Reading - Learning styles
Try some of these suggestions and create some more that will work for you.
Suggestions for Haptic Learners
You will learn best by doing, moving, or hands-on experiences. Getting information from a textbook (visually) or a lecture (auditory) is just not as easy.
• To memorize, pace or walk around while reciting to yourself or looking at a list or index card.
• When reading a textbook chapter, first look at the pictures, then read the summary or end-of chapter questions, then look over the section headings and bold-faced words. Get a “feel” for the whole chapter by reading the end selections first, and then work your way to the front of the chapter. This is working whole-to-part.
• If you need to fidget when in class, cross your legs and bounce or jiggle the foot that is off the floor. Experiment with other ways of moving; just be sure you’re not making noise or disturbing others. Try squeezing a tennis ball.
• You may not study best at a desk, so when you are at home, try studying while lying on your stomach or back. Also try studying with music in the background.
• If you have a stationary bicycle, try reading while pedaling. Some bicycle shops sell reading racks that will attach to the handle bars and hold your book.
• Use a bright piece of construction paper in your favorite color as a desk blotter. This is called color grounding. It will help you focus your attention. Also, try reading through a colored transparency. Experiment with different colors and different ways of using color.
• When studying, take breaks as frequently as you need. Just be sure to get right back to the task. A reasonable schedule is 20-30 minutes of study and 5 minutes of break. (TV watching and telephone talking should not be done during break time!)
• When trying to memorize information, try closing your eyes and writing the information in the air or on a desk or carpet with your finger. Picture the words in your head as you do this. If possible, hear them too. Later, when trying to recall this information, close your eyes and see it with your “mind’s eye” and “hear” it in your head.
Suggestions for Auditory Learners
You will learn better when information comes through your ears. You need to hear it. Lecture situations will probably work well for you. You may not learn as well just reading from a book.
• Try studying with a buddy so you can talk out loud and hear the information.
• Recite out loud the thing you want to remember (quotes, lists, dates, etc.)
• Ask your teachers if you can turn in a tape or give an oral report instead of written work.
• Make tape cassettes of classroom lectures, or read class notes onto a tape. Summarizing is especially good. Try to listen to the tape three times in preparing for a test.
• Before reading a chapter, look at all the pictures, headings, and talk out loud and tell what you think this chapter will be about.
• Write vocabulary words in color on index cards with short definitions on the back. Review them frequently by reading the words aloud and saying the definition. Check the back to see if you were right.
• Before beginning an assignment, set the specific study goal and say it out loud. Example, “First, I will read my history chapter.”
• Read aloud whenever possible. In a quiet library, try “hearing the words in your head” as you read. Your brain needs to hear the words as your eyes read them.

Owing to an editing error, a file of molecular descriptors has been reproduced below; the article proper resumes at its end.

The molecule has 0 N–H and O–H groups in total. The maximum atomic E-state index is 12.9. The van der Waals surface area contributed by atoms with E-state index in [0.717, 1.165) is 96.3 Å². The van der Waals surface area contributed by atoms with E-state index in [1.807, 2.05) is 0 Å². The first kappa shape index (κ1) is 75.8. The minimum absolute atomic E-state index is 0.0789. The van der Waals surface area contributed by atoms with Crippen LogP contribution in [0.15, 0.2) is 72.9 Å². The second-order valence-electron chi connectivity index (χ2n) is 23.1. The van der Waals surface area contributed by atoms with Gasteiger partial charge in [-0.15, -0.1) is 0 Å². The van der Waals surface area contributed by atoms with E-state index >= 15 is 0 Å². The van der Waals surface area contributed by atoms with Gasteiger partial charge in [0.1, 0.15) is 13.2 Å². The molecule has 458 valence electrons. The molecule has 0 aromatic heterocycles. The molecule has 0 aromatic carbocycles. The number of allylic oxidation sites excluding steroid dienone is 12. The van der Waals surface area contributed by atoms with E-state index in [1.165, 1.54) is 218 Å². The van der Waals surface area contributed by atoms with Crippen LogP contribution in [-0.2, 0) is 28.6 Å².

• When doing complicated math problems, use graph paper (or use regular lined paper sideways) to help with alignment. Use color and graphic symbols to highlight main ideas in your notes, textbooks, handouts, etc.
Suggestions for Visual Learners
You will learn better when you read or see the information. Learning from a lecture may not be easy.
• Write things down because you remember them better that way (quotes, lists, dates, etc.).
• Look at the person while they are talking. It will help you to stay focused.
• Copy over your notes. Re-writing helps recall.
• It’s usually better to work in a quiet place. However, many visual learners do math with music playing in the background.
• Ask a teacher to explain something again when you don’t understand a point being made. Simply say, “Would you please repeat that?”
• Most visual learners study better by themselves.
• Take lots of notes. Leave extra space if some details were missed. Borrow a dependable student’s notes.
• Use color to highlight main ideas in your notes, textbooks, handouts, etc.
• Before reading an assignment, set a specific study goal and write it down. Post it in front of you. Example, “From 7:00 to 7:30 I will read the first chapter.”
• Preview a chapter before reading by first looking at all the pictures, section headings, etc.
• Select a seat furthest from the door and window and toward the front of the class, if possible.
• Write vocabulary words in color on index cards with short definitions on the back. Look through them frequently, write out the definitions again, and check yourself.
Learning styles exercise – True(T) or False(F)?
1. For VLs it’s hard to work in an environment with noise or movement.
2. ALs love dialogues but hate storytelling.
3. It’s best for VLs to underline or highlight information when possible or draw to associate with facts or words.
4. VLs are drawn back with mind maps and visual organizers.
5. ALs can’t read well quickly and silently for prolonged periods of time.
6. KLs like activities requiring physical movement.
7. ALs can’t read aloud well or music and sound effects don’t help them.
8. Imagery, i.e. demonstration, movies, drawings, graphs and photos help VLs.
9. KLs have relaxed legible cursive handwriting.
10. KLs shouldn’t write notes or highlight information while listening.